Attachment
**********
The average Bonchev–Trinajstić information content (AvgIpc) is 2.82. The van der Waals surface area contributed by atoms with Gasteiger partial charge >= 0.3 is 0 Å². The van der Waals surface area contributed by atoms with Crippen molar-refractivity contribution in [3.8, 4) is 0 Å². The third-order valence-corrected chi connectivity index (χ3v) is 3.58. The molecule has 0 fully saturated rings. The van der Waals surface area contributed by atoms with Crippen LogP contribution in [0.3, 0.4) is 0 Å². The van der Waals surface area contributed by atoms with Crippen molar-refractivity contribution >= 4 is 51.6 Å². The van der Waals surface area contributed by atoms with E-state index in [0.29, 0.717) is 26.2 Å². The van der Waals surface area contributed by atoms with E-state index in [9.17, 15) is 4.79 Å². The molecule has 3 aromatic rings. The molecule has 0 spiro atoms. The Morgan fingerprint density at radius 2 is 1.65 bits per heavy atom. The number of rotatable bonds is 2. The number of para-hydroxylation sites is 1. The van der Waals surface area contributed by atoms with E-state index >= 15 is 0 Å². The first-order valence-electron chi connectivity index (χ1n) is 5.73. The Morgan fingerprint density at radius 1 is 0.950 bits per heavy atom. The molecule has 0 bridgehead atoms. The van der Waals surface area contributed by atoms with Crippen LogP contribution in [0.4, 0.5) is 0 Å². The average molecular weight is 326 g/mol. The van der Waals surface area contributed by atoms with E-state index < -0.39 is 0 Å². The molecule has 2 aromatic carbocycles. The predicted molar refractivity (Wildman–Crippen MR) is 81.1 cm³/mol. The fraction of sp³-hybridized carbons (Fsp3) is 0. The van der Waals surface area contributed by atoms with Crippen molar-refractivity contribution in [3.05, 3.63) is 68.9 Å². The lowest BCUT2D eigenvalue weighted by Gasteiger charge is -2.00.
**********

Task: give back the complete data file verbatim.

The average Bonchev–Trinajstić information content (AvgIpc) is 2.82. The van der Waals surface area contributed by atoms with Gasteiger partial charge >= 0.3 is 0 Å². The van der Waals surface area contributed by atoms with Crippen molar-refractivity contribution in [3.8, 4) is 0 Å². The third-order valence-corrected chi connectivity index (χ3v) is 3.58. The molecule has 0 fully saturated rings. The van der Waals surface area contributed by atoms with Crippen LogP contribution in [0.3, 0.4) is 0 Å². The van der Waals surface area contributed by atoms with Crippen molar-refractivity contribution >= 4 is 51.6 Å². The van der Waals surface area contributed by atoms with E-state index in [0.29, 0.717) is 26.2 Å². The van der Waals surface area contributed by atoms with E-state index in [9.17, 15) is 4.79 Å². The molecule has 3 aromatic rings. The molecule has 0 spiro atoms. The Morgan fingerprint density at radius 2 is 1.65 bits per heavy atom. The number of rotatable bonds is 2. The number of para-hydroxylation sites is 1. The van der Waals surface area contributed by atoms with E-state index >= 15 is 0 Å². The first-order valence-electron chi connectivity index (χ1n) is 5.73. The Morgan fingerprint density at radius 1 is 0.950 bits per heavy atom. The molecule has 0 bridgehead atoms. The van der Waals surface area contributed by atoms with Crippen LogP contribution in [0.4, 0.5) is 0 Å². The average molecular weight is 326 g/mol. The van der Waals surface area contributed by atoms with E-state index < -0.39 is 0 Å². The molecule has 2 aromatic carbocycles. The predicted molar refractivity (Wildman–Crippen MR) is 81.1 cm³/mol. The fraction of sp³-hybridized carbons (Fsp3) is 0. The van der Waals surface area contributed by atoms with Crippen molar-refractivity contribution in [3.05, 3.63) is 68.9 Å². The lowest BCUT2D eigenvalue weighted by Gasteiger charge is -2.00.